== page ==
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Trans Shim may be the way to go for now, since that is normal for these cars. Adding adjusting rear-LCA's and DA shocks later may further improve the clearance issue along with handling.
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post #18 of 26 (permalink) Old 05-19-2017, 05:42 PM Thread Starter
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Here are 2 pics of the original diff cover. The 2 notches go towards the ground. It does not, in reality, provide much more clearance. As I mentioned, about 1/8 of an inch, due to its shape.
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File Type: jpg OldDiff2.jpg (15.3 KB, 40 views)
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post #19 of 26 (permalink) Old 05-19-2017, 06:22 PM
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I have the FF Metals box and a 3 link. I also happen to have my car jacked up right now. You should not have any clearance issues with a stamped cover. I just took mine off with the axle at full droop. I didn't have to move anything. I have a VPM swaybar, but the panhard bar is actually the closest thing.

I can see that a girdle would not fit. I have always wondered at what point they are really needed. Truth is, most people install them because of the "cool" factor. That being said, I have 500 HP and have my axles out due to a leaking seal and I am chasing a throttle lift vibration.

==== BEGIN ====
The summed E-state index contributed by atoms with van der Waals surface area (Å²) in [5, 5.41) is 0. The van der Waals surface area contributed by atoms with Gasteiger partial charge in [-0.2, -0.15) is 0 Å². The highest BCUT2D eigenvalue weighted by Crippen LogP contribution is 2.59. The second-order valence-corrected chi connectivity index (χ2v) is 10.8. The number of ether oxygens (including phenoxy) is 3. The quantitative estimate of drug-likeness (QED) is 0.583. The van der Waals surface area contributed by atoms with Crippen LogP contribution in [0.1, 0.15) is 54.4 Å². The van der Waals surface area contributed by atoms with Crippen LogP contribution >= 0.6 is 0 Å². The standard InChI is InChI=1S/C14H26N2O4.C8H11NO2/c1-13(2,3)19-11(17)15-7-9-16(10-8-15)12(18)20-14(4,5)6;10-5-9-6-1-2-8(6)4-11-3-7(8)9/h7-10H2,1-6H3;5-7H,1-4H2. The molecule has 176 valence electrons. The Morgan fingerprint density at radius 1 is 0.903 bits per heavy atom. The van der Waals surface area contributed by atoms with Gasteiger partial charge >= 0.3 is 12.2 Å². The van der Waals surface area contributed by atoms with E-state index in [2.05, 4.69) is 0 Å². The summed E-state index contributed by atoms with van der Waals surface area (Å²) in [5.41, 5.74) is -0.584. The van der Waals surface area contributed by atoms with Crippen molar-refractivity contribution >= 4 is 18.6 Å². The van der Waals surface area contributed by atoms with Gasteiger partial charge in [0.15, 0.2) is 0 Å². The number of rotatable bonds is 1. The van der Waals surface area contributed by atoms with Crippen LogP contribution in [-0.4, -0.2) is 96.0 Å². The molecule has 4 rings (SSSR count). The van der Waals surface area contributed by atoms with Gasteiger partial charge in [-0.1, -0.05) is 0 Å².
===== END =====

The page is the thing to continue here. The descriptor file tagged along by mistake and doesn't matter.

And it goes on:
Shortening the wheelbase would be a pretty big price to pay for a part of questionable function, and zero aesthetics, since you can't see it. If you just have to have it, I would do something with the battery box location.

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post #20 of 26 (permalink) Old 05-19-2017, 06:30 PM
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Excuse the quick hijack.

CaigS,

My transmission is 2* down (1/2" shim) and my pinion is 2* up. So I am parallel. Are you saying that I should be 2* down and 0*? I autocross, so do some hard launches.

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post #21 of 26 (permalink) Old 05-19-2017, 06:55 PM
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There are many pinion angle threads between the two forums. I especially like this one because he defines the "up" and "down" that is always so confusing when describing the angles and problems.

Driveline Setup (aka, Pinion Angle))

To do a search, I use the google format of "site:http://thefactoryfiveforum.com pinion angle" , or "site:http://ffcars.com driveline setup" , or whatever search terms you want. That way it only searches that site, not the whole internet.

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post #22 of 26 (permalink) Old 05-19-2017, 09:35 PM
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Avalanche, Dan, and anyone else who missed it the first half dozen times I posted...

When we talk about pinion angle we are speaking of it relative to the transmission output shaft. If you have the gauge on the driveshaft you are looking at driveline angle, not pinion angle. The driveline angle is not part of the pinion angle equation. When determining pinion angle you can leave the driveshaft on the workbench, and in fact if you follow my method described below it will be easier if you do just that.